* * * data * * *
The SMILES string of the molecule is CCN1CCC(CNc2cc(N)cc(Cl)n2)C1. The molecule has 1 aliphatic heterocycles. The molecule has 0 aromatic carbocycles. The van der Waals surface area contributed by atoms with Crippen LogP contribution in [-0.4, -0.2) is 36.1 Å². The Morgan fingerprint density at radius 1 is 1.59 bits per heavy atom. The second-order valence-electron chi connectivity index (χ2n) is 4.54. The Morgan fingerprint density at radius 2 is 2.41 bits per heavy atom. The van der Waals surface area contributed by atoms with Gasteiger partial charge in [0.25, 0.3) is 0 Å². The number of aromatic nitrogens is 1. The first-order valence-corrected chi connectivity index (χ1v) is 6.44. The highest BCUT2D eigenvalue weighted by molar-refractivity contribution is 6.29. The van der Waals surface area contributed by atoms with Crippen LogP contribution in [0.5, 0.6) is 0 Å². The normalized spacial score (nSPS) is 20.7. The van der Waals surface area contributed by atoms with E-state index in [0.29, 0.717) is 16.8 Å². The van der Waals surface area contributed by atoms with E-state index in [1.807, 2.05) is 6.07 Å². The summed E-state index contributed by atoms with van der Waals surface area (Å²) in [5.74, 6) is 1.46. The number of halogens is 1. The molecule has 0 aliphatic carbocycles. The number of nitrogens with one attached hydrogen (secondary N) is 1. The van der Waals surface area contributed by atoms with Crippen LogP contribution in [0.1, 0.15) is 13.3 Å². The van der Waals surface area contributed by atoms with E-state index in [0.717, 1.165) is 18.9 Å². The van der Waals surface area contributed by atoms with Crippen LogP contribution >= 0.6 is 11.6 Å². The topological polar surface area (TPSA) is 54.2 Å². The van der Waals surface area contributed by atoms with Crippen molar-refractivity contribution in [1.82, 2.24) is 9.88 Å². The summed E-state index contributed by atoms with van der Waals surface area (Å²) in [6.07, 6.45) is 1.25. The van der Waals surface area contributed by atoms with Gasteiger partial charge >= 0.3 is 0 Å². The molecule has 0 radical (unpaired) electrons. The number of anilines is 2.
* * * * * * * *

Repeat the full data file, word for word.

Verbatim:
The SMILES string of the molecule is CCN1CCC(CNc2cc(N)cc(Cl)n2)C1. The molecule has 1 aliphatic heterocycles. The molecule has 0 aromatic carbocycles. The van der Waals surface area contributed by atoms with Crippen LogP contribution in [-0.4, -0.2) is 36.1 Å². The Morgan fingerprint density at radius 1 is 1.59 bits per heavy atom. The second-order valence-electron chi connectivity index (χ2n) is 4.54. The Morgan fingerprint density at radius 2 is 2.41 bits per heavy atom. The van der Waals surface area contributed by atoms with Gasteiger partial charge in [0.25, 0.3) is 0 Å². The number of aromatic nitrogens is 1. The first-order valence-corrected chi connectivity index (χ1v) is 6.44. The highest BCUT2D eigenvalue weighted by molar-refractivity contribution is 6.29. The van der Waals surface area contributed by atoms with Crippen LogP contribution in [0.5, 0.6) is 0 Å². The normalized spacial score (nSPS) is 20.7. The van der Waals surface area contributed by atoms with E-state index in [0.29, 0.717) is 16.8 Å². The van der Waals surface area contributed by atoms with E-state index in [1.807, 2.05) is 6.07 Å². The summed E-state index contributed by atoms with van der Waals surface area (Å²) in [5.74, 6) is 1.46. The number of halogens is 1. The molecule has 0 aliphatic carbocycles. The number of nitrogens with one attached hydrogen (secondary N) is 1. The van der Waals surface area contributed by atoms with Crippen LogP contribution in [0.1, 0.15) is 13.3 Å². The van der Waals surface area contributed by atoms with E-state index in [0.717, 1.165) is 18.9 Å². The van der Waals surface area contributed by atoms with Crippen LogP contribution >= 0.6 is 11.6 Å². The topological polar surface area (TPSA) is 54.2 Å². The van der Waals surface area contributed by atoms with Crippen molar-refractivity contribution in [1.82, 2.24) is 9.88 Å². The summed E-state index contributed by atoms with van der Waals surface area (Å²) in [6.07, 6.45) is 1.25. The van der Waals surface area contributed by atoms with Gasteiger partial charge >= 0.3 is 0 Å². The molecule has 0 radical (unpaired) electrons. The number of anilines is 2.